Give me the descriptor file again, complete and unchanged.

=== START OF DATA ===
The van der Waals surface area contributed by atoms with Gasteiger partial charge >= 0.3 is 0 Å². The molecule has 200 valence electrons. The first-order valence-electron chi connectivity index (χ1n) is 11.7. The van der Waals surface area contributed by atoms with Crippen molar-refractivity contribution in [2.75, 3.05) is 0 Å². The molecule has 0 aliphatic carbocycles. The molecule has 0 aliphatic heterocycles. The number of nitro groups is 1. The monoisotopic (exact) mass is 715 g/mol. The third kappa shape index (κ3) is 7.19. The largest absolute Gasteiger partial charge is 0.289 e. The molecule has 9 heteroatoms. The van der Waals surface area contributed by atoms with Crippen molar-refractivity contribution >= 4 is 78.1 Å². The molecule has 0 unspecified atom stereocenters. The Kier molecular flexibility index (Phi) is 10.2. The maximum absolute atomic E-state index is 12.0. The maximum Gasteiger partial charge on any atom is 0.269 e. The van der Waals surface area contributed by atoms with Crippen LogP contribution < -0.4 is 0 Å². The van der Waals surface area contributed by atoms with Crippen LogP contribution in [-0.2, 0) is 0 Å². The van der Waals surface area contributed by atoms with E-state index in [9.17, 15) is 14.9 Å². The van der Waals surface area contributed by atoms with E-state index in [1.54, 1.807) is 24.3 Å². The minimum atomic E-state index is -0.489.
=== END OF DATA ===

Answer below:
The van der Waals surface area contributed by atoms with Gasteiger partial charge >= 0.3 is 0 Å². The molecule has 200 valence electrons. The first-order valence-electron chi connectivity index (χ1n) is 11.7. The van der Waals surface area contributed by atoms with Crippen molar-refractivity contribution in [2.75, 3.05) is 0 Å². The molecule has 0 aliphatic carbocycles. The molecule has 0 aliphatic heterocycles. The number of nitro groups is 1. The monoisotopic (exact) mass is 715 g/mol. The third kappa shape index (κ3) is 7.19. The largest absolute Gasteiger partial charge is 0.289 e. The molecule has 9 heteroatoms. The van der Waals surface area contributed by atoms with Crippen molar-refractivity contribution >= 4 is 78.1 Å². The molecule has 0 unspecified atom stereocenters. The Kier molecular flexibility index (Phi) is 10.2. The maximum absolute atomic E-state index is 12.0. The maximum Gasteiger partial charge on any atom is 0.269 e. The van der Waals surface area contributed by atoms with Crippen LogP contribution < -0.4 is 0 Å². The van der Waals surface area contributed by atoms with Crippen LogP contribution in [-0.2, 0) is 0 Å². The van der Waals surface area contributed by atoms with E-state index in [9.17, 15) is 14.9 Å². The van der Waals surface area contributed by atoms with E-state index in [1.54, 1.807) is 24.3 Å². The minimum atomic E-state index is -0.489.